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Pervaporation, Analytical

Environment: Water and Waste

  1. M.D. Luque de Castro,
  2. L. Gámiz-Gracia

Published Online: 15 SEP 2006

DOI: 10.1002/9780470027318.a0853

Encyclopedia of Analytical Chemistry

Encyclopedia of Analytical Chemistry

How to Cite

Luque de Castro, M. and Gámiz-Gracia, L. 2006. Pervaporation, Analytical. Encyclopedia of Analytical Chemistry. .

Author Information

  1. University of Córdoba, Córdoba, Spain

Publication History

  1. Published Online: 15 SEP 2006

Abstract

The use of pervaporation in analytical chemistry is a relatively new development. Pervaporation is a separation technique for the removal of volatile analytes or their volatile derivatives from the sample matrix. It can be defined as the integration of evaporation and gas diffusion in a single module. The volatile substances present in a heated donor phase evaporate through a porous membrane and the vapor condenses on the surface of a cool acceptor stream on the other side of the membrane. The temperature difference across the membrane is the driving force for the separation. An important characteristic of analytical pervaporation is the presence of a constant-volume air gap between the sample in the donor chamber and the membrane, which hinders any contact between them, thus avoiding clogging and/or deterioration of the membrane.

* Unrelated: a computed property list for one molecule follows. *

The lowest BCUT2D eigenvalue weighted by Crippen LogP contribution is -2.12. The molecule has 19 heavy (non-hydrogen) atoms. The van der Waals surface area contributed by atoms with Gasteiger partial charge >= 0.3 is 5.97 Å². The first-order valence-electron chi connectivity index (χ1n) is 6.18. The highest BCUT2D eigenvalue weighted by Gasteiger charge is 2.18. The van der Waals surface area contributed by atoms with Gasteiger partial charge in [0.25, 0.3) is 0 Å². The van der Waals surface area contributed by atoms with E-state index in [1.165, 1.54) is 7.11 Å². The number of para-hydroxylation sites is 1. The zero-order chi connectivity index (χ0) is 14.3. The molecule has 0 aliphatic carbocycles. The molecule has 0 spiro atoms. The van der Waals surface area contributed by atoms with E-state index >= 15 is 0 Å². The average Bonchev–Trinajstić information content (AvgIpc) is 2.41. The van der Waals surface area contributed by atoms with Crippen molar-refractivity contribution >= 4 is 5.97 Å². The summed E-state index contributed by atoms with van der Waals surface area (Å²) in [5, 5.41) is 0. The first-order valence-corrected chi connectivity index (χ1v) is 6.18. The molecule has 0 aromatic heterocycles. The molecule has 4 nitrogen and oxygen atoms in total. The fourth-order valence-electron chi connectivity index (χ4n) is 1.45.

Pervaporation can also be used for sample pretreatment, e.g. for solid samples where leaching and derivatization of the analytes are done simultaneously. In this article, the applications of analytical pervaporation that have been developed so far are discussed. Special attention is paid to its use as an alternative to gas diffusion, to liquid samples containing solids in suspension and/or corrosive, to solid samples in which a single analyte must be determined, to multideterminations, and to speciation studies. The integration of this separation technique with detection and the coupling of a pervaporator to a gas chromatograph (GC), which constitutes a valid alternative to headspace sampling, is also commented upon.